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Taking Health in Stride

Filed Under: Health Aids at 1:11 pm | By: Susan Coyle, Senior Editor
PedometerSophomore year of college, my mother and I entered into a friendly competition. We donned pedometers every day of the spring semester, recording each night the number of steps we had taken. At the end of the term, whoever had out-walked the other received a free lunch. I viewed the contest’s parameters suspiciously. My mother, a teacher, seemed to have an advantage over her bookworm, English-major daughter. But, I was determined to win. My daily goals increased with every step. Suddenly the city surrounding my school was my constant stomping ground. If I had a choice between driving to the store and walking two miles, I walked two miles. I roamed through more of Scranton in three months than I had in the previous year and probably in the two years that followed. When I returned home in May, I had beaten my mother by more than 30,000 steps.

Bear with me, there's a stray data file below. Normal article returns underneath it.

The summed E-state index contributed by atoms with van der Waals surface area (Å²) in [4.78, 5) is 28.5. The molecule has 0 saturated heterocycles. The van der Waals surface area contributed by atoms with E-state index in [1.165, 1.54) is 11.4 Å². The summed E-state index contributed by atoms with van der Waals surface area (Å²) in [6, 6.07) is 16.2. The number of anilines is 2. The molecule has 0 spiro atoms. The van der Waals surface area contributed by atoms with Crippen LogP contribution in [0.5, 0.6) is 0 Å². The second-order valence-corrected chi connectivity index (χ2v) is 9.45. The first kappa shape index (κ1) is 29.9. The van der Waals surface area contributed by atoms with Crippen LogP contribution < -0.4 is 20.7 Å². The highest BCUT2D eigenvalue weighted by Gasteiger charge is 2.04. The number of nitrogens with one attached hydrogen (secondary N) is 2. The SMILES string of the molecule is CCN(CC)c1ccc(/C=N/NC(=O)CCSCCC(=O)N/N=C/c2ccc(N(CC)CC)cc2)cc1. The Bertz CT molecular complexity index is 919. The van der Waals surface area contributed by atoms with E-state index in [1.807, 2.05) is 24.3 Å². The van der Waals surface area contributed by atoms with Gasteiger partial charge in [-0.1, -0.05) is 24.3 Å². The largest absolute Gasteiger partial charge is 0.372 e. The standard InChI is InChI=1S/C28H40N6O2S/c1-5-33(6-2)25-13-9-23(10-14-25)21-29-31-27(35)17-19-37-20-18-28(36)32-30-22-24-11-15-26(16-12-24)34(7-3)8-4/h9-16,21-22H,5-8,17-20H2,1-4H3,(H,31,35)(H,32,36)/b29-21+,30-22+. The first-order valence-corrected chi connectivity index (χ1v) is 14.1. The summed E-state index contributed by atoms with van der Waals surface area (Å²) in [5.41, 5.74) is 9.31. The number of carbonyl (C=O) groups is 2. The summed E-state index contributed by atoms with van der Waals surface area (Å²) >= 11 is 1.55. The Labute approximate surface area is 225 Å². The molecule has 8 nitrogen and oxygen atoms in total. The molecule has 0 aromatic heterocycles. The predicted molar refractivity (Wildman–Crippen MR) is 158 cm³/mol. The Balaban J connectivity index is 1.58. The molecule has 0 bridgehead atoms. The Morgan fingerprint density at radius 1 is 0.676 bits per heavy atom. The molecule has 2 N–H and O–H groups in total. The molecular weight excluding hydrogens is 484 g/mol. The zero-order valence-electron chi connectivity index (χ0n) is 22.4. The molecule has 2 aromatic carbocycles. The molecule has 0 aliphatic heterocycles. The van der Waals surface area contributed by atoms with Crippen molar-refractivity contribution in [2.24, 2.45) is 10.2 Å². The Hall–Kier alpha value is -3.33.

The pedometer is a powerful motivator. Worn at your waist, it counts every step you take. If you hoof it through the day, walking miles upon miles, you’ll know. If you sit idly and take no more than ten steps, you’ll know that, too. So it’s only logical to assume that clipping one to a pair of pants can improve the wearer’s fitness, weight and blood pressure, but researchers wanted to be sure. They reviewed 26 studies with 2,767 people. Those who had worn pedometers took more than 2,000 extra steps a day.  Their blood pressure was down, and their weight loss was accelerated. They were increasing their health with every stride.

It’s a simple step towards fitness that is easy to take. Pedometers are relatively inexpensive, portable and constant reminders of how close you are to your daily movement goal. But before you buy, make sure that your step-counter counts properly.  Some miss steps. Some note each stride twice, and some interpret bumps in the road as an additional step. Some are also affected by speed. If you are walking too slowly, your activity won’t be recorded. However, this should not be too much of a concern, since you want to increase your gait, anyway. 

Once you have your pedometer, get going. Shoot for ten thousand steps a day, and walk away ill health.

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